Continue reading →

V for Vendetta

Movie Review >>

V for Vendetta Photo

I think I really need to stop watching movie trailers altogether. While arriving early for a feature so I can catch the previews and get pumped for what will be coming soon to a theater near me is one of my most favorite parts of the moviegoing experience, it tends to lead to me being underwhelmed when I finally see the films that I had so badly wanted to see just months before. V for Vendetta definitely fits that example. V is a solid action film, full of gorgeous sets and costumes (Natalie Portman looks particularly beautiful in this film), and packed with some great performances from British actors, including Stephen Fry, John Hurt, Stephen Rea and Ben Miles of Coupling fame.

V for Vendetta poster
V for Vendetta
(Warner Bros.)
Rated: R
starstarstar (out of 4)
Official Site

V for Vendetta takes place some 20 or so years in the future, when America has collapsed due to war and disease, and Great Britain is the reigning superpower it once was. However, in the future, the government has complete and total control over its people. There are curfews. Certain music has been banned, along with films, art, the Qur’an, sculptures, you get the picture. The government hates, and will imprison anyone who is “different.” If it sounds like we’ve gone back to Nazi Germany, we may as well have.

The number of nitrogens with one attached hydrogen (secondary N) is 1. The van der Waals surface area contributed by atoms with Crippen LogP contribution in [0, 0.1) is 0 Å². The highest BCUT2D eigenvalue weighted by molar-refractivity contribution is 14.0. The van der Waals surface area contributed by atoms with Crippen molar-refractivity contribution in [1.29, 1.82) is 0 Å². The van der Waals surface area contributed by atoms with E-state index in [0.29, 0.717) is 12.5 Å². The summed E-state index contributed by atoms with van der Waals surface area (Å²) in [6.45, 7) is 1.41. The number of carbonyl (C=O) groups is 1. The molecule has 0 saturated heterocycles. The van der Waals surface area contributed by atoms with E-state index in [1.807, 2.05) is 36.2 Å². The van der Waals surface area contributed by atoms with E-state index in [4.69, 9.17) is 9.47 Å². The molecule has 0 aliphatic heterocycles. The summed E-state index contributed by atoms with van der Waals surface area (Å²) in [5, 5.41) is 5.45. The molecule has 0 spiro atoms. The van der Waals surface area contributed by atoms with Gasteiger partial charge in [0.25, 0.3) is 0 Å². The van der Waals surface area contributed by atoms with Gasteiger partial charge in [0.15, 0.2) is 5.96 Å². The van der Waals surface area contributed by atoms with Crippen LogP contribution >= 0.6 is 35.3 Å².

V beings with the reading of the Guy Fawkes poem, “Remember, Remember the Fifth of November,” as we watch Gunpowder Plot unfold. We soon meet V (played by Hugo Weaving), who wears a Guy Fawkes mask and seems to be a little bit Batman, a little bit Phantom of the Opera. He saves the heroine of our piece, Evey (Coincidence? He thinks not.), when he saves her from some Finger Men (Britain’s equivalent to the SS). As most girls do when they are saved by strange masked men, Evey becomes very taken with V. She soon learns of his plan to finish what Guy Fawkes started on November 5th, 1605. V wants the entire country to awake from their zombie like states under the British government and break free from the oppression and fear that they have been trapped by for years. The film is full of strong performances by all of its actors (though, Natalie Portman’s accent grew a little bit annoying at times). Perhaps the weakest of all performances was Weaving’s as V. It may not have been his fault, though. As Evey finds, it is quite difficult to connect to a man whose eyes you can never look into. The release of V was originally slated for last fall, but was postponed due to the London bombings in July of last year, and its hard not to see why. Some of the most violent scenes take place in old Underground stations.